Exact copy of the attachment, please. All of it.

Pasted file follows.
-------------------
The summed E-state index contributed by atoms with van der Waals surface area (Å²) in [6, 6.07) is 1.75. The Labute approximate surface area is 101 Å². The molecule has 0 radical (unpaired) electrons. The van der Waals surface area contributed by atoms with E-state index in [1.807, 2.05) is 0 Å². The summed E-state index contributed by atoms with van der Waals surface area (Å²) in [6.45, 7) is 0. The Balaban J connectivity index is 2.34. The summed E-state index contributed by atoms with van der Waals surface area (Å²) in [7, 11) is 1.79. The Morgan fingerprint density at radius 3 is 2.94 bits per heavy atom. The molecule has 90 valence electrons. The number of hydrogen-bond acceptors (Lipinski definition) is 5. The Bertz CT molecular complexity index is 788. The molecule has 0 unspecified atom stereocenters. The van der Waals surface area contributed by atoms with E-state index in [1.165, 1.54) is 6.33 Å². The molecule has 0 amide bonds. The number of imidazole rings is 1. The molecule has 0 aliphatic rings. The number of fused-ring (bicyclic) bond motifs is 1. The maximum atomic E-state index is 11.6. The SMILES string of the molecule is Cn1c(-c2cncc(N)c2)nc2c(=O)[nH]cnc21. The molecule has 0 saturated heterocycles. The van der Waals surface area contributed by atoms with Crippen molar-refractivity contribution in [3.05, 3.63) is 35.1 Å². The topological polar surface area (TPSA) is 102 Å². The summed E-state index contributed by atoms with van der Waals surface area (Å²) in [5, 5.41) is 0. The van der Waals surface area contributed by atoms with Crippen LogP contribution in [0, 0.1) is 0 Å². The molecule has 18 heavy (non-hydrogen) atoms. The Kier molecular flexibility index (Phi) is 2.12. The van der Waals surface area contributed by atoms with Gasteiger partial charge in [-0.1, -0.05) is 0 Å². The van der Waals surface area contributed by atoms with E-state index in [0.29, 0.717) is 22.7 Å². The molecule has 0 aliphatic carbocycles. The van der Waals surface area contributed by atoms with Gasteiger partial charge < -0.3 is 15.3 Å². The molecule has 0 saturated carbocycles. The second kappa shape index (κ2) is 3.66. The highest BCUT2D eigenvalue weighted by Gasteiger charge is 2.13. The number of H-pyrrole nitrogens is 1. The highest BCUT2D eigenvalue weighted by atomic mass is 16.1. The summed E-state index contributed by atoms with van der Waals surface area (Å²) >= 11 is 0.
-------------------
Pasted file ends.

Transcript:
The summed E-state index contributed by atoms with van der Waals surface area (Å²) in [6, 6.07) is 1.75. The Labute approximate surface area is 101 Å². The molecule has 0 radical (unpaired) electrons. The van der Waals surface area contributed by atoms with E-state index in [1.807, 2.05) is 0 Å². The summed E-state index contributed by atoms with van der Waals surface area (Å²) in [6.45, 7) is 0. The Balaban J connectivity index is 2.34. The summed E-state index contributed by atoms with van der Waals surface area (Å²) in [7, 11) is 1.79. The Morgan fingerprint density at radius 3 is 2.94 bits per heavy atom. The molecule has 90 valence electrons. The number of hydrogen-bond acceptors (Lipinski definition) is 5. The Bertz CT molecular complexity index is 788. The molecule has 0 unspecified atom stereocenters. The van der Waals surface area contributed by atoms with E-state index in [1.165, 1.54) is 6.33 Å². The molecule has 0 amide bonds. The number of imidazole rings is 1. The molecule has 0 aliphatic rings. The number of fused-ring (bicyclic) bond motifs is 1. The maximum atomic E-state index is 11.6. The SMILES string of the molecule is Cn1c(-c2cncc(N)c2)nc2c(=O)[nH]cnc21. The molecule has 0 saturated heterocycles. The van der Waals surface area contributed by atoms with Crippen molar-refractivity contribution in [3.05, 3.63) is 35.1 Å². The topological polar surface area (TPSA) is 102 Å². The summed E-state index contributed by atoms with van der Waals surface area (Å²) in [5, 5.41) is 0. The van der Waals surface area contributed by atoms with Crippen LogP contribution in [0, 0.1) is 0 Å². The molecule has 18 heavy (non-hydrogen) atoms. The Kier molecular flexibility index (Phi) is 2.12. The van der Waals surface area contributed by atoms with Gasteiger partial charge in [-0.1, -0.05) is 0 Å². The van der Waals surface area contributed by atoms with E-state index in [0.29, 0.717) is 22.7 Å². The molecule has 0 aliphatic carbocycles. The van der Waals surface area contributed by atoms with Gasteiger partial charge < -0.3 is 15.3 Å². The molecule has 0 saturated carbocycles. The second kappa shape index (κ2) is 3.66. The highest BCUT2D eigenvalue weighted by Gasteiger charge is 2.13. The number of H-pyrrole nitrogens is 1. The highest BCUT2D eigenvalue weighted by atomic mass is 16.1. The summed E-state index contributed by atoms with van der Waals surface area (Å²) >= 11 is 0.